Live At Rosy’s

Sarah Vaughan

Resonance Records, 2015

http://en.wikipedia.org/wiki/Sarah_Vaughan

REVIEW BY: David Bowling

ORIGINALLY PUBLISHED: 04/10/2016

Sarah Vaughan, Billie Holiday, and Ella Fitzgerald are considered the three finest female jazz singers of the 2oth century. Vaughan tended to be the most mainstream of the trio and enjoyed a career of nearly 50 years.

Her greatest commercial success took place in the 1940s and 1950s when she placed dozens of crossover hits on the pop charts. In the 1960s through the ‘80s, she was constantly on the road as a top attraction in nightclubs and concert halls all across the country. nbtc__dv_250

When she performed at Rosy’s Jazz Club in New Orleans on May 31st, 1978, her almost operatic voice had lost none of its power and appeal. It could soar and purr at will as she interpreted a number of songs from the Great American Songbook. The music from that New Orleans concert is now available for the first time.

While Vaughan performed with many backing configurations during her career, she was always the most comfortable and vocally adept when backed by a basic trio. Here, pianist Carl Schroeder, bassist Walter Booker, and drummer Jimmy Cobb provide all the backing she needs for her 90-minute performance.

The sound is clean, especially for a recording nearly 40 years old. There is a 36 page booklet with essays, photos, and interviews that give a complete picture of the concert and Fitzgerald. The participation of surviving band members Cobb and Schroeder lend an authenticity to the affair.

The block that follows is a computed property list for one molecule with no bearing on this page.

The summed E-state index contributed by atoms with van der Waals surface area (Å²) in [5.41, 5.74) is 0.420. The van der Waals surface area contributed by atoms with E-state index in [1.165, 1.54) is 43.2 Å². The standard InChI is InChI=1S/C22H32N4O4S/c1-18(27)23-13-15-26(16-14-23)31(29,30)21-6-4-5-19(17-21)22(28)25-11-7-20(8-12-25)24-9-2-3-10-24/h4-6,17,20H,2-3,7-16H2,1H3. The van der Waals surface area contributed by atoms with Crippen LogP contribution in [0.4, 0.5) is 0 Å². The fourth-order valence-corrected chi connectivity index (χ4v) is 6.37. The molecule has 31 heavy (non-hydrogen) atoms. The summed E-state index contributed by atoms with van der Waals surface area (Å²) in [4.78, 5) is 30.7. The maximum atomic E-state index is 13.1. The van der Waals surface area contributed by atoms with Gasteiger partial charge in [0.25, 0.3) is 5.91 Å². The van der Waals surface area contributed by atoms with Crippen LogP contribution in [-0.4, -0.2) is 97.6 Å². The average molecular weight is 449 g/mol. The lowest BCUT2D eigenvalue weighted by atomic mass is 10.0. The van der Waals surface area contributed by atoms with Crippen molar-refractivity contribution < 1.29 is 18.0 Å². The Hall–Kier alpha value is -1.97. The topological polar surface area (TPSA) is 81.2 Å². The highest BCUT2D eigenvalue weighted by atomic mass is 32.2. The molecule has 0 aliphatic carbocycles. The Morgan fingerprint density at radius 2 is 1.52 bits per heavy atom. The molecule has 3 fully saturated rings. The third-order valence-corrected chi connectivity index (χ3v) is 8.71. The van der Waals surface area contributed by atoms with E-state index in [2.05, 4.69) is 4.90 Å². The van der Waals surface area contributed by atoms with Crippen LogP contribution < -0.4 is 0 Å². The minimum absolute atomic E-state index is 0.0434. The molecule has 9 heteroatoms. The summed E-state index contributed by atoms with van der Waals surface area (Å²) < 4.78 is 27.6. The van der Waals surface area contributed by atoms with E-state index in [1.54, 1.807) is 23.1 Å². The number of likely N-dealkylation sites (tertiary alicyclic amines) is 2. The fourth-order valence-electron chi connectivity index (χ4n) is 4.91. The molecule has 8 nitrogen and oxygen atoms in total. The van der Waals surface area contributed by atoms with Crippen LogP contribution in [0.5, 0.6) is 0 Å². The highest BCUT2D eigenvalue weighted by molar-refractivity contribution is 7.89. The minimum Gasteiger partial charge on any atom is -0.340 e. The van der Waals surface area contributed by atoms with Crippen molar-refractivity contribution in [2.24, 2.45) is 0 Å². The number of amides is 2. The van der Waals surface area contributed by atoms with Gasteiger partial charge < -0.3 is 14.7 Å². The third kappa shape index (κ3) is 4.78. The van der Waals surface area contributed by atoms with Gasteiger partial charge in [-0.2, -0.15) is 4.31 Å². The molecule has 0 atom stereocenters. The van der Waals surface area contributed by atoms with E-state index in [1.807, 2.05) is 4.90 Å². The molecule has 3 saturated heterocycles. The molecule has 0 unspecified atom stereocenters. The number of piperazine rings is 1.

It is ballads that defined Vaughan’s musical approach. She would slow them down, improvise along the way, and allow her voice to do the rest. During the 1980s, “Send In The Clowns” was her concert closer, and here we find it as a work in process. This song would ultimately be extended into a spectacular and intricate performance; here, it is presented in a formative stage, though it still clocks in at six minutes.

The classic “My Funny Valentine” is another song that has a number of ebbs and flows as it travels to a dramatic finish. Throw in the molten “I’ll Remember April,” “Time After Time,” “I Got It Bad (And That Ain’t Good),” and the creative “Sarah’s Blues” and you have a fine representation of Sarah Vaughan at her concert best.

Sarah Vaughan will be honored by the United States postal service on March 29th when a commemorative postage stamp will be issued in her honor. This concert also bears her unique stamp and provides another tribute to her legacy.

Rating: B+

User Rating: Not Yet Rated


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